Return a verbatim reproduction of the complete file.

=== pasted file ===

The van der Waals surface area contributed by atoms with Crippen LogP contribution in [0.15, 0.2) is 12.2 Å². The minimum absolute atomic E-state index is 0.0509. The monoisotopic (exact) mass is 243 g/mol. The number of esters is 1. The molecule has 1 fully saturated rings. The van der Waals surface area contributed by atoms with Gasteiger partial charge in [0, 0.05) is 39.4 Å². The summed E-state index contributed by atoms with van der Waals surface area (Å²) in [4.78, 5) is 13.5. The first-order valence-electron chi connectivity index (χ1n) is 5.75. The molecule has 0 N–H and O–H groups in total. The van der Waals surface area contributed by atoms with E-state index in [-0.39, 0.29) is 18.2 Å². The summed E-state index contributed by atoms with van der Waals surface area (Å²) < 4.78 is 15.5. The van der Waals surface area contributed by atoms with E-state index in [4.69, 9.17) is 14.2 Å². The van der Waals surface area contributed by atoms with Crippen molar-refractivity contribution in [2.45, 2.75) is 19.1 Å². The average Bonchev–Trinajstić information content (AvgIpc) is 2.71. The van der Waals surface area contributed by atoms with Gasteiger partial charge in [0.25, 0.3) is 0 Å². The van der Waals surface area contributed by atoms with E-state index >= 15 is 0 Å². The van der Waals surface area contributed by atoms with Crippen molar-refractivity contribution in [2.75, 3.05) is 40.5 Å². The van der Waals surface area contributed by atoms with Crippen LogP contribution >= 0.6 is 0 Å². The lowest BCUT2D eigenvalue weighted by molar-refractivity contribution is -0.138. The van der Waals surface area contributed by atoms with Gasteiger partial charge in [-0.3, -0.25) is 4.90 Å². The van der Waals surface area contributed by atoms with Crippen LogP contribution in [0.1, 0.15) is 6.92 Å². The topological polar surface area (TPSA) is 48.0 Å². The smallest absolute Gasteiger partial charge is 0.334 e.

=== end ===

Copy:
The van der Waals surface area contributed by atoms with Crippen LogP contribution in [0.15, 0.2) is 12.2 Å². The minimum absolute atomic E-state index is 0.0509. The monoisotopic (exact) mass is 243 g/mol. The number of esters is 1. The molecule has 1 fully saturated rings. The van der Waals surface area contributed by atoms with Gasteiger partial charge in [0, 0.05) is 39.4 Å². The summed E-state index contributed by atoms with van der Waals surface area (Å²) in [4.78, 5) is 13.5. The first-order valence-electron chi connectivity index (χ1n) is 5.75. The molecule has 0 N–H and O–H groups in total. The van der Waals surface area contributed by atoms with E-state index in [-0.39, 0.29) is 18.2 Å². The summed E-state index contributed by atoms with van der Waals surface area (Å²) < 4.78 is 15.5. The van der Waals surface area contributed by atoms with E-state index in [4.69, 9.17) is 14.2 Å². The van der Waals surface area contributed by atoms with Crippen molar-refractivity contribution in [2.45, 2.75) is 19.1 Å². The average Bonchev–Trinajstić information content (AvgIpc) is 2.71. The van der Waals surface area contributed by atoms with Gasteiger partial charge in [0.25, 0.3) is 0 Å². The van der Waals surface area contributed by atoms with E-state index >= 15 is 0 Å². The van der Waals surface area contributed by atoms with Crippen molar-refractivity contribution in [2.75, 3.05) is 40.5 Å². The van der Waals surface area contributed by atoms with Crippen LogP contribution >= 0.6 is 0 Å². The lowest BCUT2D eigenvalue weighted by molar-refractivity contribution is -0.138. The van der Waals surface area contributed by atoms with Gasteiger partial charge in [-0.3, -0.25) is 4.90 Å². The van der Waals surface area contributed by atoms with Crippen LogP contribution in [0.1, 0.15) is 6.92 Å². The topological polar surface area (TPSA) is 48.0 Å². The smallest absolute Gasteiger partial charge is 0.334 e.